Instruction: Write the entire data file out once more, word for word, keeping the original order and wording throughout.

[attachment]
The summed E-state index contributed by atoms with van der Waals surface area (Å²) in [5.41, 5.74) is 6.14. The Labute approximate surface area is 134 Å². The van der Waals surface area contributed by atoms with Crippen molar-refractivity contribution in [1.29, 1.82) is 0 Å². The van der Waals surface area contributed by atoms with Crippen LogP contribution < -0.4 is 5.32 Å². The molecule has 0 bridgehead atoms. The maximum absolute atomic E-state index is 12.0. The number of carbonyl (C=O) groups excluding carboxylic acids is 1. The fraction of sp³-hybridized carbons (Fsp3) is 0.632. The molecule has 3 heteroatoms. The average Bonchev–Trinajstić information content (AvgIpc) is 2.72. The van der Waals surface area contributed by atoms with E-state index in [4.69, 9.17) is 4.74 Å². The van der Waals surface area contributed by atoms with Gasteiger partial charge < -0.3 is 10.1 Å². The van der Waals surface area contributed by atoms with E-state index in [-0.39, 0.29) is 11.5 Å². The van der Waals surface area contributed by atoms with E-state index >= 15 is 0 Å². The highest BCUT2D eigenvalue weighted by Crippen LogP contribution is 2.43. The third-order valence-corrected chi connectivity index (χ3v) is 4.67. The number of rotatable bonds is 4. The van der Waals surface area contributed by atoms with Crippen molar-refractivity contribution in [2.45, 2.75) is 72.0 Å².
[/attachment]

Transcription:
The summed E-state index contributed by atoms with van der Waals surface area (Å²) in [5.41, 5.74) is 6.14. The Labute approximate surface area is 134 Å². The van der Waals surface area contributed by atoms with Crippen molar-refractivity contribution in [1.29, 1.82) is 0 Å². The van der Waals surface area contributed by atoms with Crippen LogP contribution < -0.4 is 5.32 Å². The molecule has 0 bridgehead atoms. The maximum absolute atomic E-state index is 12.0. The number of carbonyl (C=O) groups excluding carboxylic acids is 1. The fraction of sp³-hybridized carbons (Fsp3) is 0.632. The molecule has 3 heteroatoms. The average Bonchev–Trinajstić information content (AvgIpc) is 2.72. The van der Waals surface area contributed by atoms with E-state index in [4.69, 9.17) is 4.74 Å². The van der Waals surface area contributed by atoms with Gasteiger partial charge < -0.3 is 10.1 Å². The van der Waals surface area contributed by atoms with E-state index in [-0.39, 0.29) is 11.5 Å². The van der Waals surface area contributed by atoms with E-state index >= 15 is 0 Å². The highest BCUT2D eigenvalue weighted by Crippen LogP contribution is 2.43. The third-order valence-corrected chi connectivity index (χ3v) is 4.67. The number of rotatable bonds is 4. The van der Waals surface area contributed by atoms with Crippen molar-refractivity contribution in [2.45, 2.75) is 72.0 Å².